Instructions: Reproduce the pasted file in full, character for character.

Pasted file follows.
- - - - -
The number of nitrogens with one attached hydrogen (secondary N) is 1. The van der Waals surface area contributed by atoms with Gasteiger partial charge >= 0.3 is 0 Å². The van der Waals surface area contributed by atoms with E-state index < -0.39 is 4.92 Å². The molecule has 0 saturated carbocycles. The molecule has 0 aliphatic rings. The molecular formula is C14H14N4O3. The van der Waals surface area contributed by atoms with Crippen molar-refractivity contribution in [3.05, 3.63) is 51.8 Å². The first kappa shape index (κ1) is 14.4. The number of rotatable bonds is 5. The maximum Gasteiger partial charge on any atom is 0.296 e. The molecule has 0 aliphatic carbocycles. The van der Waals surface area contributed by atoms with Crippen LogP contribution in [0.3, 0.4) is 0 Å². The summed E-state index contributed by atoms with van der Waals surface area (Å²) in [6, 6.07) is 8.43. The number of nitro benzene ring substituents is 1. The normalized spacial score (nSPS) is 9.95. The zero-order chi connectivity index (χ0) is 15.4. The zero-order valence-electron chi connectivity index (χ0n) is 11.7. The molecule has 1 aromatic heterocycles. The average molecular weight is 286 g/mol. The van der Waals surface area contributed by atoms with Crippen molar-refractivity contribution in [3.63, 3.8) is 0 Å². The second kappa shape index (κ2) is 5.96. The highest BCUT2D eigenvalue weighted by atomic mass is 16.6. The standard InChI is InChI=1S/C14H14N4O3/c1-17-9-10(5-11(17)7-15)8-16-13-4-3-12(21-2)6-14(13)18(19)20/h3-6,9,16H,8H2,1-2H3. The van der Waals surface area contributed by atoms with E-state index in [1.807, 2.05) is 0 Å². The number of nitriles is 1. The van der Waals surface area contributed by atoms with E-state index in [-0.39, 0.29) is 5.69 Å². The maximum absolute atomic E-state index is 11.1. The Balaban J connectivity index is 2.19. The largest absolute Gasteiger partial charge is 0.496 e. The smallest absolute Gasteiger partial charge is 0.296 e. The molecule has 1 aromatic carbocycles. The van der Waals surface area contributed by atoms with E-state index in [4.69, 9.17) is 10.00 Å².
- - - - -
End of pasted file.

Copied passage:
The number of nitrogens with one attached hydrogen (secondary N) is 1. The van der Waals surface area contributed by atoms with Gasteiger partial charge >= 0.3 is 0 Å². The van der Waals surface area contributed by atoms with E-state index < -0.39 is 4.92 Å². The molecule has 0 saturated carbocycles. The molecule has 0 aliphatic rings. The molecular formula is C14H14N4O3. The van der Waals surface area contributed by atoms with Crippen molar-refractivity contribution in [3.05, 3.63) is 51.8 Å². The first kappa shape index (κ1) is 14.4. The number of rotatable bonds is 5. The maximum Gasteiger partial charge on any atom is 0.296 e. The molecule has 0 aliphatic carbocycles. The van der Waals surface area contributed by atoms with Crippen LogP contribution in [0.3, 0.4) is 0 Å². The summed E-state index contributed by atoms with van der Waals surface area (Å²) in [6, 6.07) is 8.43. The number of nitro benzene ring substituents is 1. The normalized spacial score (nSPS) is 9.95. The zero-order chi connectivity index (χ0) is 15.4. The zero-order valence-electron chi connectivity index (χ0n) is 11.7. The molecule has 1 aromatic heterocycles. The average molecular weight is 286 g/mol. The van der Waals surface area contributed by atoms with Crippen molar-refractivity contribution in [3.63, 3.8) is 0 Å². The second kappa shape index (κ2) is 5.96. The highest BCUT2D eigenvalue weighted by atomic mass is 16.6. The standard InChI is InChI=1S/C14H14N4O3/c1-17-9-10(5-11(17)7-15)8-16-13-4-3-12(21-2)6-14(13)18(19)20/h3-6,9,16H,8H2,1-2H3. The van der Waals surface area contributed by atoms with E-state index in [1.807, 2.05) is 0 Å². The number of nitriles is 1. The van der Waals surface area contributed by atoms with E-state index in [-0.39, 0.29) is 5.69 Å². The maximum absolute atomic E-state index is 11.1. The Balaban J connectivity index is 2.19. The largest absolute Gasteiger partial charge is 0.496 e. The smallest absolute Gasteiger partial charge is 0.296 e. The molecule has 1 aromatic carbocycles. The van der Waals surface area contributed by atoms with E-state index in [4.69, 9.17) is 10.00 Å².